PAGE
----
Money Matters

CURRENCY: For currency restrictions, see CUSTOMS AND ENTRY REGULATIONS. The monetary unit in Iran is the Iranian Rial, internationally abbreviated into RI or Ris. There are 100 "dinars" to the Rial. 1, 2, 5, 10, 20, 50, 100, and 250-Rial silver alloy coins are in circulation as well as bank notes for a value of 100, 200, 500, 1000, 2000, 5000, and 10 000 Rials. The value of the coins is indicated in Persian figures, the bank notes have the figures printed on one side in Persian and on the other in Latin numerals. In their daily dealings, Iranians use and old currency unit called tuman, worth 10 Rials. In compliance with new currency policies and for the convenience of the foreigners, hotel and travel tour rates and the price of carpets are expressed in US dollars. BANK AND CURRENCY-EXCHANGE OFFICES: Banks are plentiful and are to be found everywhere, even in very small towns. They are easily recognizable because of their large facades. But only a certain number change foreign currency. Exchange counters are usually open between 8 a.m. and 4 p.m. and at the airport for the arrival of international flights. You can also change your money, at the free-market rate, in large hotels which may even accept travellers; cheques. Beware of fly-by-night changers in bazaars although they may offer you a more advantageous rate than the official rate. Some currency exchange offices operate on Fridays as well. The fairest exchange rates are offered by the banking system. Always take your passport along when you go to change money. Note that small towns do not always have foreign currency exchange offices or banks. From:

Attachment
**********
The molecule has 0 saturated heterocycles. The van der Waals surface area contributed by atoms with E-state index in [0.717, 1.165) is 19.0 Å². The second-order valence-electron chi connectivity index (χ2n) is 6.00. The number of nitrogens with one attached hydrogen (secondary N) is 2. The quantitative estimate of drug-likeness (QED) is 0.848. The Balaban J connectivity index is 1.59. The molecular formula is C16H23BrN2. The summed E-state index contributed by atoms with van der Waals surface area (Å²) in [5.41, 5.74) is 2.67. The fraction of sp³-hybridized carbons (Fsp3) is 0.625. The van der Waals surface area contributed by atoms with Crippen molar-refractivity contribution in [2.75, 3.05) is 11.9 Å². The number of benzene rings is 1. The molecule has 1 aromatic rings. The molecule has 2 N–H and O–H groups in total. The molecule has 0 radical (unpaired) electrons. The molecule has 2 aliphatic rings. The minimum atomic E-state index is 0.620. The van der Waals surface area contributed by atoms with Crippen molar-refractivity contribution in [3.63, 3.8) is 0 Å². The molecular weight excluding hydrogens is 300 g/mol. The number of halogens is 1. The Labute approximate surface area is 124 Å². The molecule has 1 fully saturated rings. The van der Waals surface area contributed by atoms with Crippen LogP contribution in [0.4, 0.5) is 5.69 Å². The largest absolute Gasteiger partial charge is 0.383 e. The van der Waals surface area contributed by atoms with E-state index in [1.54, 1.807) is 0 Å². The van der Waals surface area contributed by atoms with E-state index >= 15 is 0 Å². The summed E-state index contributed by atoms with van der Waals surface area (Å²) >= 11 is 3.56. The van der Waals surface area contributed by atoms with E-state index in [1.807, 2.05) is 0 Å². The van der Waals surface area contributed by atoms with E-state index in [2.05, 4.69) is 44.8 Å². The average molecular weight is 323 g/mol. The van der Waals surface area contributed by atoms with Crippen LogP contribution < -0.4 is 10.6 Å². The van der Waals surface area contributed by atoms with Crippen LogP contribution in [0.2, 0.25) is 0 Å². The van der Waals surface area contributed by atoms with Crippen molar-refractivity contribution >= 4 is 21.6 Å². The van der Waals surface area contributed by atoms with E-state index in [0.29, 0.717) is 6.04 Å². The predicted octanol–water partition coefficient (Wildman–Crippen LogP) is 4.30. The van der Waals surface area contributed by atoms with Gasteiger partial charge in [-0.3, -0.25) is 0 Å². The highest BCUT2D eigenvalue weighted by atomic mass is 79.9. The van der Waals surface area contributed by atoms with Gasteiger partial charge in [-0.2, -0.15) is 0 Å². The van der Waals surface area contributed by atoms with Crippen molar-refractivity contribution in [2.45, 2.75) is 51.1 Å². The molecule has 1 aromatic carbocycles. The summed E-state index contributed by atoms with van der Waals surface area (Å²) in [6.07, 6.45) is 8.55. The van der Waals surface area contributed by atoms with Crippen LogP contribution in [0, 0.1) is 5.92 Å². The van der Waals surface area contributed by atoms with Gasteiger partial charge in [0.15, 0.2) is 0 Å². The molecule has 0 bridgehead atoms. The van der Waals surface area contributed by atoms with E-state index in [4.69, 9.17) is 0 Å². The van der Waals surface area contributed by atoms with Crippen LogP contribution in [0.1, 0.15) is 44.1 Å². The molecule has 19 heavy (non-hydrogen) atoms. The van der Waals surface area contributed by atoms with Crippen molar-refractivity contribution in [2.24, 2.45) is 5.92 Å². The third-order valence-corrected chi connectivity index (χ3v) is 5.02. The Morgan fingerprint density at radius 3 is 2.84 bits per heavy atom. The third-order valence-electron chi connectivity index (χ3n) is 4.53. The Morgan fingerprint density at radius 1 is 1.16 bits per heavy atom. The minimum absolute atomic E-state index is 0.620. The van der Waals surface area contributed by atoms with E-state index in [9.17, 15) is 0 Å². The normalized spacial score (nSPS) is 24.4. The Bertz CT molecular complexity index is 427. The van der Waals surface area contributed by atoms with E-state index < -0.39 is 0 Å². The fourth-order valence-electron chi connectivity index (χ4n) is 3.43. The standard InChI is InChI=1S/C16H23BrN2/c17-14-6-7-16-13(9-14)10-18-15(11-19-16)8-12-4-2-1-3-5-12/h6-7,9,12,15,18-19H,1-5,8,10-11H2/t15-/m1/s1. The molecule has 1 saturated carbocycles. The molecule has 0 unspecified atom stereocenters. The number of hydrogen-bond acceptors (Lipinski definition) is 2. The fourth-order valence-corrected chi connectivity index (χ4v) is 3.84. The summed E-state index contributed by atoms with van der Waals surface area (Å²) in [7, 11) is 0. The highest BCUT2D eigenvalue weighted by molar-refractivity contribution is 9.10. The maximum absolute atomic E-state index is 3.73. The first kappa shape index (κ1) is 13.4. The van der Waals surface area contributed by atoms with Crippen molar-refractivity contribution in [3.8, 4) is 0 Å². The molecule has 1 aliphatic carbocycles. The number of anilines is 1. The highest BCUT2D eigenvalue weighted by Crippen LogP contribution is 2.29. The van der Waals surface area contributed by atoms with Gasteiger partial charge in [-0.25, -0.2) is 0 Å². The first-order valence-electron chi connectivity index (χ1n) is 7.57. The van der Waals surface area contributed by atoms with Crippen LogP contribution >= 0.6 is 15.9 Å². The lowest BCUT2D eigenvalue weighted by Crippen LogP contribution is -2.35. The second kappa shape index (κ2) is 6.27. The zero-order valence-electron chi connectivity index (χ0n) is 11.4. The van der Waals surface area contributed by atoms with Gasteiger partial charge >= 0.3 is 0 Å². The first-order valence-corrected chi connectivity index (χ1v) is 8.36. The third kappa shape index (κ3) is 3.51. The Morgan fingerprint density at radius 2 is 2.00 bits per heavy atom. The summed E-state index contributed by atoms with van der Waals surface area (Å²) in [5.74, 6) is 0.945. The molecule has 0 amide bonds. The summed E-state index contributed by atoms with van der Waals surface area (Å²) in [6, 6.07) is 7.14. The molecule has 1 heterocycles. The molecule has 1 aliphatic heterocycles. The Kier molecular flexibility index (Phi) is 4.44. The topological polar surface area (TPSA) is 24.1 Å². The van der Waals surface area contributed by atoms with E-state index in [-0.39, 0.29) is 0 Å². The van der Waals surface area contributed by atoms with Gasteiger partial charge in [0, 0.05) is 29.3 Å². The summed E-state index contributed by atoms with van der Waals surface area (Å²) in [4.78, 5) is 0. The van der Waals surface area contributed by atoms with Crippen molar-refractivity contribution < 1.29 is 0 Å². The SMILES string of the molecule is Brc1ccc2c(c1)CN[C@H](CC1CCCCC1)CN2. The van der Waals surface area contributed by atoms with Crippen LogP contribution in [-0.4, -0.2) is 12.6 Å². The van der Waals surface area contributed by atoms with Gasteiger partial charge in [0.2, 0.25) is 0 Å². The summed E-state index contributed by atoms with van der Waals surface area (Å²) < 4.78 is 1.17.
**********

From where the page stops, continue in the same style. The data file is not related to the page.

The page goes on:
Send date: 1389/6/17
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